The unstoppable rise of Irish gin
Gin production is booming across Eire and Northern Ireland. Ella Buchan investigates this juniper revolution.
Listoke Gin School
Saturday 12 March 2022
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Around a decade ago, you could count the number of gin distilleries in Eire and Northern Ireland on one hand and without using your thumb. Today, according to industry body Drinks Ireland, there are around 35 of them. That’s just the centres dedicated primarily to producing gin. There are roughly 100 Irish gins on the market in total.
Gin has been the spirit success story of the past few years, arguably thanks at least in part to those fancy balloon or “copa” glasses. But how has it grown so exponentially, and from almost nothing, on the Emerald Isle in particular?
It started, suggests Paul Jackson, editor of The Gin Guide, with whiskey. Or, at least, it started while the brown stuff was ageing in barrel; producing gin is almost always a quicker process, so canny distillers saw a way to maximise profits.
“Several Irish distilleries are currently maturing whiskey and focusing on distilling gin in the meantime, which has proved to be a highly effective model for a number of Scottish distilleries in particular,” says Paul. “It’s a perfect way to combine the traditional and contemporary sides of Irish spirits.”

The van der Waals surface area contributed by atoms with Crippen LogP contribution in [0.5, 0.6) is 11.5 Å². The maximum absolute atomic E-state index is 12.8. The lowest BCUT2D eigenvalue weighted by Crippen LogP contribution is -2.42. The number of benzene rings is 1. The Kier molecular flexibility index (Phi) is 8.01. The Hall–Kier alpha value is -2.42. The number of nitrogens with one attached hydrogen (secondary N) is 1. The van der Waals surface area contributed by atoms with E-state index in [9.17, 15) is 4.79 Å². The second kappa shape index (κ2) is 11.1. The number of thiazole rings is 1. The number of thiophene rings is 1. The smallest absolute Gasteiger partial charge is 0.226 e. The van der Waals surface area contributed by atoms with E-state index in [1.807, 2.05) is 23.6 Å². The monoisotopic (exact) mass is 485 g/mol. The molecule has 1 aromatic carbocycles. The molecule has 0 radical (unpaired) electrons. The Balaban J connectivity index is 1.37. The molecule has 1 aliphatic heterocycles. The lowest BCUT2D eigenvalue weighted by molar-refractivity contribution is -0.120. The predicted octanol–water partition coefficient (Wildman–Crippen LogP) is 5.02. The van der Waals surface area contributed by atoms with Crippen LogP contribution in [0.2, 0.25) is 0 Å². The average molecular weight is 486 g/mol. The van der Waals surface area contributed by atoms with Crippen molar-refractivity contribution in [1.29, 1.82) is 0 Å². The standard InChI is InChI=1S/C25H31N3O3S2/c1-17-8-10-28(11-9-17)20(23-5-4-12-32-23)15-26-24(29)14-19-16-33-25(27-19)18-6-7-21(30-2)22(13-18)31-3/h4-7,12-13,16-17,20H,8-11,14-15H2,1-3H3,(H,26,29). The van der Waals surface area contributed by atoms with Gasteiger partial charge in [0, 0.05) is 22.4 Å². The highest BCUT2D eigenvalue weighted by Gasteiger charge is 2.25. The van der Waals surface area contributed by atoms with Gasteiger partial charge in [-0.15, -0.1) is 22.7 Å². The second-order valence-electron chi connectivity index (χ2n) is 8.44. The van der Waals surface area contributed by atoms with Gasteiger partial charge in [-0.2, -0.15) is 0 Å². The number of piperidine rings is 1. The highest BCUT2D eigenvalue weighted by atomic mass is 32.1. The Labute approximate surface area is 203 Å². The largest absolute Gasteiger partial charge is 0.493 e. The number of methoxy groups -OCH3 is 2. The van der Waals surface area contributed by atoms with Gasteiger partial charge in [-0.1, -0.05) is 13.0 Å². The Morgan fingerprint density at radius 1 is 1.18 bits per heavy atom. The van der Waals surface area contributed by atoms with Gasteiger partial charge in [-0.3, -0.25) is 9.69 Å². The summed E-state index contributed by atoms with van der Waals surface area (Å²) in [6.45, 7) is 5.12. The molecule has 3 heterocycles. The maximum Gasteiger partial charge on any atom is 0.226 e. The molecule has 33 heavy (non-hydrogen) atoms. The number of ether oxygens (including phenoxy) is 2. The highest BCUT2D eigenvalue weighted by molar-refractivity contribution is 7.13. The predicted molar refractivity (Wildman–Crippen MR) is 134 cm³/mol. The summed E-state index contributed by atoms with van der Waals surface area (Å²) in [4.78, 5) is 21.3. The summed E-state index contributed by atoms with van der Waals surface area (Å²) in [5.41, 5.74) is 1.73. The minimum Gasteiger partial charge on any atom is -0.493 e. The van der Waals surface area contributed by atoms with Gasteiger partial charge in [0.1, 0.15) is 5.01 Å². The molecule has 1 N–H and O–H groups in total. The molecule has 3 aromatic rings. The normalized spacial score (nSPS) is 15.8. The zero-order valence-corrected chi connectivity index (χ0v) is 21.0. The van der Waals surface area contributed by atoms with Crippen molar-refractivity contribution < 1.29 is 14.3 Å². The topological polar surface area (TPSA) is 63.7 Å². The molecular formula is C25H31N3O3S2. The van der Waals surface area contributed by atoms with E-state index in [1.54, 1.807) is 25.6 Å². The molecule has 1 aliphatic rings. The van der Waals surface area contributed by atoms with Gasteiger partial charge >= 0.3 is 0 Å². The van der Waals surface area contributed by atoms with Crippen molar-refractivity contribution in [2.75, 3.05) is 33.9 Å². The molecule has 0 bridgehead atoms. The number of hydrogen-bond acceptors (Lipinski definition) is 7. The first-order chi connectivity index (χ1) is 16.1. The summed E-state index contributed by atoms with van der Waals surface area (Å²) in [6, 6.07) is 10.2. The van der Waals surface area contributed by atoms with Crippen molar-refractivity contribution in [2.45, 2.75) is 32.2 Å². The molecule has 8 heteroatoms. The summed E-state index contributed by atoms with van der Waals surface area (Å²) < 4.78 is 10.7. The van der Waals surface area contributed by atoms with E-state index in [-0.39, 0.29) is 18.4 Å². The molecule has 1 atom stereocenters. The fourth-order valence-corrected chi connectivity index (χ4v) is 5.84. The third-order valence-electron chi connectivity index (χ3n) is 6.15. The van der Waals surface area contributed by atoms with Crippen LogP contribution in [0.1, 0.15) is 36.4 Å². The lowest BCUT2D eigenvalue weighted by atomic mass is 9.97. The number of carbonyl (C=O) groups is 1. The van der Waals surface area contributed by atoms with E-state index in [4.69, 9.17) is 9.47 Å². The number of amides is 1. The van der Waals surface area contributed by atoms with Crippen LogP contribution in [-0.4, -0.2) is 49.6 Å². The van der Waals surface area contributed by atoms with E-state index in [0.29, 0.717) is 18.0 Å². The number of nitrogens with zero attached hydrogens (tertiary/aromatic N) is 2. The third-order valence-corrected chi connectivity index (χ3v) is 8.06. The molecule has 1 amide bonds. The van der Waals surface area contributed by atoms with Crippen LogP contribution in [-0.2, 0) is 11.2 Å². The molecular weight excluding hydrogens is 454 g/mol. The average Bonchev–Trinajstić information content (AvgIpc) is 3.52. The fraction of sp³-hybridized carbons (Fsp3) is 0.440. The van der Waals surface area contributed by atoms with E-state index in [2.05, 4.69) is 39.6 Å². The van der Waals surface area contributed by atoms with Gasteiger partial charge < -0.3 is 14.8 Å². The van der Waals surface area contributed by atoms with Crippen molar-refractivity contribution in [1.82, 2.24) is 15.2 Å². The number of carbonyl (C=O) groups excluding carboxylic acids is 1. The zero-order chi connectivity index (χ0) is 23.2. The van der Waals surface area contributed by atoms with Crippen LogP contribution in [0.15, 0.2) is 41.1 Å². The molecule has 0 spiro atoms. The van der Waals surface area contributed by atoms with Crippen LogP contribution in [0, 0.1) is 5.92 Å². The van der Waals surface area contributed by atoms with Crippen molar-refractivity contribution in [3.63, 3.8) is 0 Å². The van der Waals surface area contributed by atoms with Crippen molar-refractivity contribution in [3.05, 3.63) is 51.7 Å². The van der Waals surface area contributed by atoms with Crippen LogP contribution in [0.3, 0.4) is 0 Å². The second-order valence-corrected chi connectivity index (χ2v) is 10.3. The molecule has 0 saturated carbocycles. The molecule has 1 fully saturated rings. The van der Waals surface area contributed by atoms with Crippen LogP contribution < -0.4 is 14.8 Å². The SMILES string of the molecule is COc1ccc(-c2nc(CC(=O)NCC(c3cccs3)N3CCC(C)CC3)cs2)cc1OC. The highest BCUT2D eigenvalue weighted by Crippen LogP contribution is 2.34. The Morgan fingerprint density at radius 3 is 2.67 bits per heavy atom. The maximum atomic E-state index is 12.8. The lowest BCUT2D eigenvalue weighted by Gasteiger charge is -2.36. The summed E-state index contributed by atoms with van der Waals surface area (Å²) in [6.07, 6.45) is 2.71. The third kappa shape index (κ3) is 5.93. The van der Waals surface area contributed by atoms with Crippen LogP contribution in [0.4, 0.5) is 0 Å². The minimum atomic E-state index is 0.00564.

These pioneers, and others quick to spot how popular gin was becoming elsewhere, sparked what can now legitimately be described as a boom. “We now see a wealth of Irish distilleries and a very healthy and exciting industry developing,” Paul adds. “Several distilleries, such as West Cork Distillers, are producing gins for a wide range of brands who outsource their production, and this will see the number of gin businesses continue to soar.”
Vincent McGovern, head of spirits for Drinks Ireland, confirms that gin sales in Ireland tripled between 2014 and 2019, with Irish-distilled gin accounting for “roughly one-third” of those sales. The category dipped by around 6.6% during 2020, primarily because on-trade sales were largely halted by the pandemic.
“The growth in the number of Irish distilleries has directly contributed to the growth in sales of Irish gin,” says Vincent. “I think it’s linked to the gin boom that took place in the UK. Gin went through a renaissance over there with significant new brands coming to the market. Inevitably some of those started showing up in Ireland. Responding to that, entrepreneurial people started setting up Irish gin distilleries and one thing led to another.”
One such entrepreneur is Joe McGirr. Joe, who spent a decade working at The Glenmorangie Company in Scotland, returned to his native Fermanagh, Northern Ireland, to open The Boatyard Distillery in 2016. The distillery stands on a disused boatyard on the banks of Lough Erne right by the dairy farm where Joe grew up.